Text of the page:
Sudipta Sen's paper adds further detail stating:
"As prevalent laws pertaining to crime and punishment were drawn from the Shari 'a and the Hanafi legal code, and as Persian became the lingua juridica, vernacular and regional versions of the law were affected throughout the empire, as were no doubt popular conceptions of justice and retribution. Thus even without entering the enormous corpus of the usul al-fiqh (cf. Latin jurisprudentia) in classical Arabic and its versions in Indian Islam, which is beyond the scope of this paper, one could still show that the application of the law, howsoever formal, devolved on legal intermediaries who were at the same time imperial exponents of the law and visibly important members of local communities...
And the canonical institutions of Islamic criminal justice based on interpretations of the Shari 'a and the Hanafi School, including refined notions of restrictions and limits (hadd), equivalence (qisa¯s) and recompense (dı¯yat). Colonial intervention and appropriation of criminal jurisprudence and indigenous courts of law (along with their Qazis and Muftis) created a period of considerable uncertainty in the established legal culture...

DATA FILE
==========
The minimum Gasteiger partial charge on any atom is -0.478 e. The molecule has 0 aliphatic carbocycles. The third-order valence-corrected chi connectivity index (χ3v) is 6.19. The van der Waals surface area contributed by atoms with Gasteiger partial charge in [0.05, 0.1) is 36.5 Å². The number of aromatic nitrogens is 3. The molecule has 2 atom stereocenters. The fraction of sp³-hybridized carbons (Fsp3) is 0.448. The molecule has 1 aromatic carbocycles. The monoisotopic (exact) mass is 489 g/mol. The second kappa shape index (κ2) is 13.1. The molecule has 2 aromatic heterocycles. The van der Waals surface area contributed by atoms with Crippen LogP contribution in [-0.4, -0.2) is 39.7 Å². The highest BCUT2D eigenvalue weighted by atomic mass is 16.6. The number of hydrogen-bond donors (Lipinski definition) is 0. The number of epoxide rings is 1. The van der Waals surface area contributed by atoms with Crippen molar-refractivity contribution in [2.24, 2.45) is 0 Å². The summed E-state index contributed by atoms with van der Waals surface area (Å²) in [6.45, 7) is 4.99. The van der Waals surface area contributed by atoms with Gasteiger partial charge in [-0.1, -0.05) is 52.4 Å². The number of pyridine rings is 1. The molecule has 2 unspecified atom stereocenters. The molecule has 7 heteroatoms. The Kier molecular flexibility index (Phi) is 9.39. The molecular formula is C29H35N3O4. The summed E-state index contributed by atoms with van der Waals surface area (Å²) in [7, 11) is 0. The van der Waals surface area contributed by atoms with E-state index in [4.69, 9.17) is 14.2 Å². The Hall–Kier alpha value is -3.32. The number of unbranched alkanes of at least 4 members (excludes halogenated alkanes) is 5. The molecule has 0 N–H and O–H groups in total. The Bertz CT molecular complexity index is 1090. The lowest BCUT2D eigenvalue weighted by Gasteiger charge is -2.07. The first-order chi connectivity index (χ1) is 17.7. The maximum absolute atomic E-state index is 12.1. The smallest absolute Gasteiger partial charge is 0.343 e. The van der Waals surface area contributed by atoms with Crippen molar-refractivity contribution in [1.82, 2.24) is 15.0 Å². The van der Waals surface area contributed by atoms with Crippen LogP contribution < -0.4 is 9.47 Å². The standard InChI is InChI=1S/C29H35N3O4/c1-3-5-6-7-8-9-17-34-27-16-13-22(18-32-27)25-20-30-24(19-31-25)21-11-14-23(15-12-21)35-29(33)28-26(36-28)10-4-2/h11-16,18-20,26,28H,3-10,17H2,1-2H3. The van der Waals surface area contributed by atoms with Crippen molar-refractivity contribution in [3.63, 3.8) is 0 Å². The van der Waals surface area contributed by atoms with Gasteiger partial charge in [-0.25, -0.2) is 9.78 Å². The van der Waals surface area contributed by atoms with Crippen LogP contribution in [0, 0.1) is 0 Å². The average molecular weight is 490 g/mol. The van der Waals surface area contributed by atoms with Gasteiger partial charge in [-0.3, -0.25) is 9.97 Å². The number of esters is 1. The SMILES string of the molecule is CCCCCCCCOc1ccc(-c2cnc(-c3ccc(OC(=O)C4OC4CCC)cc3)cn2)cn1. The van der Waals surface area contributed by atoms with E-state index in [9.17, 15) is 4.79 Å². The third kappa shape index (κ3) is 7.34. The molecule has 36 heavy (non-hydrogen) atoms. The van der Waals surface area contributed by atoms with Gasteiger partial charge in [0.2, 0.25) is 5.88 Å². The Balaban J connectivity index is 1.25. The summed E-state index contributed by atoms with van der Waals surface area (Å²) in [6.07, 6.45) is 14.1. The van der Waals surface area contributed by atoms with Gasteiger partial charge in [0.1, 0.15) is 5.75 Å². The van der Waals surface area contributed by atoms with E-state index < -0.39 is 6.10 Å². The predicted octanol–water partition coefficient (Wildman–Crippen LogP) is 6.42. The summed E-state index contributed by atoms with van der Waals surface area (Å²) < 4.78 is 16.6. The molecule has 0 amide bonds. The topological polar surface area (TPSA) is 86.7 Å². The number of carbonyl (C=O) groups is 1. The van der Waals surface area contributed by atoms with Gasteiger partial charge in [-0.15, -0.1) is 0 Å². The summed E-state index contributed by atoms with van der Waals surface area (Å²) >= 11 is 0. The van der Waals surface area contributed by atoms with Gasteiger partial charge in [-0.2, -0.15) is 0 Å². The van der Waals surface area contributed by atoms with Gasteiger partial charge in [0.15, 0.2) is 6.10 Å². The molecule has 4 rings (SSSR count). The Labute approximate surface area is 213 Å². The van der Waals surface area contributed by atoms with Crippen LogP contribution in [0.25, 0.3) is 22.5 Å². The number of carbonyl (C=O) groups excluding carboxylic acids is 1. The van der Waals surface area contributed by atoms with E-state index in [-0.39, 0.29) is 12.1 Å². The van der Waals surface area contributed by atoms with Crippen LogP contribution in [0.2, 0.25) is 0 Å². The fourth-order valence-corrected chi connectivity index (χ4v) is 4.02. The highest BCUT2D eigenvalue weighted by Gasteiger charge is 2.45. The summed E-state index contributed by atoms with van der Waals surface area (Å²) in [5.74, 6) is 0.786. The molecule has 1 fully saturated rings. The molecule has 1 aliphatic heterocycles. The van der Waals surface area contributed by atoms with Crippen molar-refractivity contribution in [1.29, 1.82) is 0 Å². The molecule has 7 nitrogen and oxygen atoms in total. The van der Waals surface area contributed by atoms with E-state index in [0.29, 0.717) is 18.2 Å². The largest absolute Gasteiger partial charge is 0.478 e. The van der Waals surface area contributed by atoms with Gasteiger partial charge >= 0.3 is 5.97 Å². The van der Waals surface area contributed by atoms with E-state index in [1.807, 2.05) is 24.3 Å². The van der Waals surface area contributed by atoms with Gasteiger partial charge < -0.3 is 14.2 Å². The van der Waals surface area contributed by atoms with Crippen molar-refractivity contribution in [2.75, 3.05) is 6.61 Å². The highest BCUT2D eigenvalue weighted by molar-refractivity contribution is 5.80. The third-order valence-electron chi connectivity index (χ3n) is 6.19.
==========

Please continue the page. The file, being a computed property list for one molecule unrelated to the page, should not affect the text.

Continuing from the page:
The British retained the scaffolding of Islamic law while transforming its inner workings; to a certain extent the British-Indian Qazi was the herald of a hybrid endeavor, more likely an individual fraught with the difficulties arising from the conflict between contending regimes...
"It was not only Muslims who followed the Shari 'a law in Mughal India interpreted by the Qazis, non-Muslims including Hindus or indeed any category of persons considered as under the protection of the law (dhimmı¯s) were in principle subject to Islamic laws, although they reserved the right to be tried by judges from their own respective communities...."
In a recent valuable contribution, Farhat Hasan has shown:
that in the context of western India, the Qazi was very much part of the local administrative network: a key figure interposed between the local community and the imperial order.39 Usually the scion of a family of good standing and respectability, the Qazi was witness to births, marriages and death, involved in the maintenance of public monuments including mosques and hospices, an adjudicator for disputes between merchants and artisans, and thus a valued intermediary between the imperial regime and indigenous localities. Hasan also points out that the Qazi played an essential part in rendering the Shari 'a, determining the specific application of general legal principles"